‘Too Busy’ Regrets
| by Linda George |
Sometimes, a person’s shame comes later in life when one has time to reflect and that is what has happened to me. Realizing shame for past behaviors seems a cruel twist. Too late to correct those mistakes, but mindful that you caused them. During my working years, I lived my life full of confidence in my passions and was driven to ‘be the best I could be.’
I routinely re-evaluated my performance at the end of each day to determine if I could have done things ‘better.’ As an elementary special education teacher for decades, I did this on a regular basis. “How did the day go? Did I meet everyone’s objectives today? Do I need to reteach the lesson tomorrow or move faster? Did anyone have a meltdown and if so, why? Did I return all the phone calls I needed to and how did those conversations go?” I felt comfortable in these self-evaluations and used them to improve myself over the years.
Lately, though, my little inner voice has started raising doubts about the ‘performance objectives’ I chose to evaluate all those years. Not with my students, of course, I would have jumped through rings of fire daily for them. Children have never frightened me, even when asked to supervise hundreds at one time, or when called upon to handle their academic, physical or emotional needs. I have spent hours of my life teaching, listening, laughing, crying, and meeting their individual needs.
No, my shame comes from all the adults that I let down over the years. All those times when I automatically and falsely asked my co-workers, “How are you?” and then was ‘too busy’ to listen to their answer. People can sense that and quickly learn your words have a hollow ring to them. Sadly, they learn to respond with the same rote answer, “I’m fine.”
Newly retired, I’m at a new crossroads in my life and painfully rethinking if I missed the mark. Maybe I chose the wrong priorities to concentrate on and deem worthy of my daily attention. I thought ‘being busy’ was a badge of honor. This year I started to feel the sting of OMG, I got it all wrong for so many years. I slowly questioned whether ‘my focus’, ‘my truth’ was miscalculated, wrong, a falsehood. My heart is now telling me this truth and I begin to feel the hurt I caused so many people along the way. I feel the burn. The weight of all the years of shame, could suffocate me, if I went there. But, thank goodness, my heart is kinder than my brain and won’t let me relive all those moments.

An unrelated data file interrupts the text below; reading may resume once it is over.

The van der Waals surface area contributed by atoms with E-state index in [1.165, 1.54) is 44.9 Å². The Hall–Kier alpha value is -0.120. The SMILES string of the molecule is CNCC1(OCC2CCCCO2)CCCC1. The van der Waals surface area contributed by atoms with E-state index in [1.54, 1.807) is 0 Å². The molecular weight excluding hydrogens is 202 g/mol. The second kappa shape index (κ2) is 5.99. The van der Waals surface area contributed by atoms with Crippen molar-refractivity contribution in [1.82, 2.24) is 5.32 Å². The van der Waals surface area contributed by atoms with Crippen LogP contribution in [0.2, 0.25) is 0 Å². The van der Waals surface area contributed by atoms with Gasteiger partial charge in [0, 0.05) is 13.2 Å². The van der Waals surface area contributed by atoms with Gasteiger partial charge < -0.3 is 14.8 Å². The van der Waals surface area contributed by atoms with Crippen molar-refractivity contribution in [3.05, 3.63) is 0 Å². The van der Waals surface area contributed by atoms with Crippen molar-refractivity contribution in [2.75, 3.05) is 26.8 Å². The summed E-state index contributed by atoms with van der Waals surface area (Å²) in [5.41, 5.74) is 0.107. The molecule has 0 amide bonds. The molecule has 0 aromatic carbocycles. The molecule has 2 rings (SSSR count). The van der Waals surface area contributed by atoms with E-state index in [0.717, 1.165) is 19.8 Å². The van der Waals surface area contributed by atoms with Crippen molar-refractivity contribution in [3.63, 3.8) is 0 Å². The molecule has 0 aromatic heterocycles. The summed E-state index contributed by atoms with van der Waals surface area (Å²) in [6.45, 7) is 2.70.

This painful revelation of mine has come about because I’m still grieving the loss of my best friend and mother-in-law, Sue or Mags, as my brother so affectionately named her. With Valentine’s Day right around the corner, we are all being bombarded with the commericalization of love, but Mags was the ‘real deal,’ the epitome of unconditional love.
When I first started dating her son all those years ago, I asked him what she was like and I still remember his response. “Well, I could go out and murder five people and when I got home she would open the door for me and welcome me back.” But it wasn’t just her children she loved unconditionally. Extended family members, friends and complete strangers all seemed to sense she cared about how they felt and her response was always the same, accepting, loving, solid.
During her long life, she bravely confronted her own bout with mental illness and was keenly aware of how powerful feelings are to a person’s well-being. Most of us are comfortable ‘doctoring’ someone’s physical ailment, such as a scrape, cut or burn. Sue understood the importance of listening, caring and validating a person’s feelings. That’s what set her apart from other people. She was one of those rare people who wasn’t scared of emotions and never tried to suppress them. Instead she invited people to share their hurt, anger, confusion and respected those feelings by giving the person her undivided attention and time.
People knew they could share their ‘darkest side’ with her and she would go on loving them. Even if she didn’t agree with a person’s stand on an issue, she was always open minded to hearing what you had to say and she always made you feel she had all the time in the world to listen to your feelings. In this day and age, that is a rare and treasured quality. After a person unloaded their emotions on her and apologized for doing so, her standard answer was always, “I’m glad you shared all of that with me,” “of course, you feel that way,” or “I want you to tell me how you are feeling.”
By the time I met her, she was in her early 60’s and those unconditional loving skills were nearing perfection. Over the next thirty years I would observe her in action and marvel at her sincerity and ability to make people comfortable enough to ‘tell it all.’ I saw her open her home to young students who were on their ‘mission’ and show geniune interest as they were telling their story. When her aunt became delusional and started pointing out the scary sinister spirts that appeared high up in the corners, Sue lovingly replied, “O’ Aunt Helen, I see them too, but they have friendly faces.” Her aunt would immediately calm down.